Author: 
FOCAAdmin

Oh frabjous day, calloo, callay! The long awaited opening of the Aqueduct High Bridge has happened!

I can’t help quoting Lewis Carroll’s Jabberwocky since I often remind youngsters about Alice in Wonderland who, when she saw a little bottle that said “Drink me”, she did just that–and got very very big. That’s what Croton Water did for the city, it made it very very big.

The High Bridge was the last installment in the 11-year project that brought Croton Water to the thirsty city. Many forget that the High Bridge is part of the Old Croton Aqueduct. It is of special interest to all our members.

Charlotte Fahn, who got a special mention and thanks from the speakers, was invited to attend this special opening event. Mavis Cain, Bob Kornfeld and Tom Tarnowsky tagged along, with Bob giving interviews when asked by reporters.

We are all so proud of Charlotte and Bob who worked so hard to help make it happen.

Author: 
FOCAAdmin

THE FRIENDS OF THE OLD CROTON AQUEDUCT ARE PLEASED TO HAVE BEEN INVOLVED IN THIS HISTORIC EVENT.

After being closed for 45 years, the Old Croton Aqueduct’s High Bridge, now renovated, is open to the public. The bridge is part of New York City’s park system, administered by the city’s Department of Parks & Recreation. It is accessible to all, including visitors using wheelchairs, bikes, and strollers. Following are directions for getting onto the bridge from both the Bronx and Manhattan ends.

The Friends of the Old Croton Aqueduct were founding members of the Steering Committee of the High Bridge Coalition, formed in 2001, and have remained active for its entire duration. The Coalition Steering Committee, with support from the Parks Department and Partnership for Parks, recruited member organizations - eventually about 50 - and individual members who together championed the plan to reopen the bridge.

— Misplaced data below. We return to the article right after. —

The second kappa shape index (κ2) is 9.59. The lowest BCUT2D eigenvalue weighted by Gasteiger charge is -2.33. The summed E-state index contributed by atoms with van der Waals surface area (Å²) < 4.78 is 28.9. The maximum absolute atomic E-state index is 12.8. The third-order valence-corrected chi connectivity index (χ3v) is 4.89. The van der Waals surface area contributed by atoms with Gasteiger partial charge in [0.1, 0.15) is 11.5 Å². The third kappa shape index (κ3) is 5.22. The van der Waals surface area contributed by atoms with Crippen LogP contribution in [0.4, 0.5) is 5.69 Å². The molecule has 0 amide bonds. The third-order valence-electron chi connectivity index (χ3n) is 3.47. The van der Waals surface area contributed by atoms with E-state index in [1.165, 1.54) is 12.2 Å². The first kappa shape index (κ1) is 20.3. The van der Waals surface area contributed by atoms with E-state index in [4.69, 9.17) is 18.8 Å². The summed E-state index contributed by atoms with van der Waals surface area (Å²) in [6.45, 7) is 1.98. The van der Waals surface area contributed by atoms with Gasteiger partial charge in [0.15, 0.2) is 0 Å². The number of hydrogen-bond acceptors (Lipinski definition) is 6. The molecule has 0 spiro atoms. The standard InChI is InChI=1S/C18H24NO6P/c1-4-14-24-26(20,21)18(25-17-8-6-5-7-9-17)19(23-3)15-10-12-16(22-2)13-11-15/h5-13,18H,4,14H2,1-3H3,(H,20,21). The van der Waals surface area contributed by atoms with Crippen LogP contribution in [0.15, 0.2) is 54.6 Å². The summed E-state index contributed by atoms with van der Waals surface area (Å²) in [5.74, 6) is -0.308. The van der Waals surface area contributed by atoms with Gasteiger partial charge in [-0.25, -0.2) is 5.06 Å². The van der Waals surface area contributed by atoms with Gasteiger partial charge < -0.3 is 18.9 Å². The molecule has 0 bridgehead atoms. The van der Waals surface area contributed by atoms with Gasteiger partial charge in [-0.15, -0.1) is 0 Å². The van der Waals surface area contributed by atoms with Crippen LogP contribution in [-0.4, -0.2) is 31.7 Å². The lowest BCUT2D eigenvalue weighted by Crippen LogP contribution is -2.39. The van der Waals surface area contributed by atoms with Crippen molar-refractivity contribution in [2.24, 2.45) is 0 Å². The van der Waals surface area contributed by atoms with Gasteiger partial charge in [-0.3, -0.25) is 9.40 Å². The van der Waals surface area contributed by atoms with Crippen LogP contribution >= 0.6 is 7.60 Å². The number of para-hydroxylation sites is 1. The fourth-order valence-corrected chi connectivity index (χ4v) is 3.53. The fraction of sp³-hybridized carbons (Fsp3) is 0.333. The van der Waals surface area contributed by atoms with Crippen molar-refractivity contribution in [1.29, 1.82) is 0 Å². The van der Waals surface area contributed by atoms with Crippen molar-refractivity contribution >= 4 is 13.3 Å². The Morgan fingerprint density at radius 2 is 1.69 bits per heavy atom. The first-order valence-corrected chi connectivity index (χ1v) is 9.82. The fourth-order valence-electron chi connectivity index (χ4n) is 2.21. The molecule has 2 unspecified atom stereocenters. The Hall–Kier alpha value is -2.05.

Author: 
FOCAAdmin

photo from NYCWater's Flickr account

A new chapter opened in the long history of the New Croton Aqueduct with the May 8 announcement by the New York City Department of Environmental Protection that it is once again providing water to the city. The 33-mile-long New Croton opened in 1890. It is three times larger than the Old Croton and lies further east and deeper underground. Generally providing about 10% of the water supply, it can provide up to about a third when the need arises.

Author: 
FOCAAdmin

A new pedestrian bridge connecting the Shandler Recreation Area and Croton Woods in Van Cortlandt Park will reconnect two large parts of the park that were cut apart by the 1950s construction of the Major Deegan Expressway. The bridge, if not directly on the Old Croton Aqueduct, will be so close to it that in effect it will also reconnect the trail, eliminating the detour to 233rd St. that has bedeviled Aqueduct walkers for decades.

Author: 
FOCAAdmin

FOR OUR PHOTO ALBUM OF THE EVENT CLICK HERE.

The Friends of the Old Croton Aqueduct congratulate and thank the 60 volunteers, community co-sponsors and corporate donors who worked together along with the Aqueduct State Park crew on May 2nd to make the fourth annual I Love My Park Day on the Old Croton Aqueduct trail outstanding, productive and very enjoyable neighborhood events.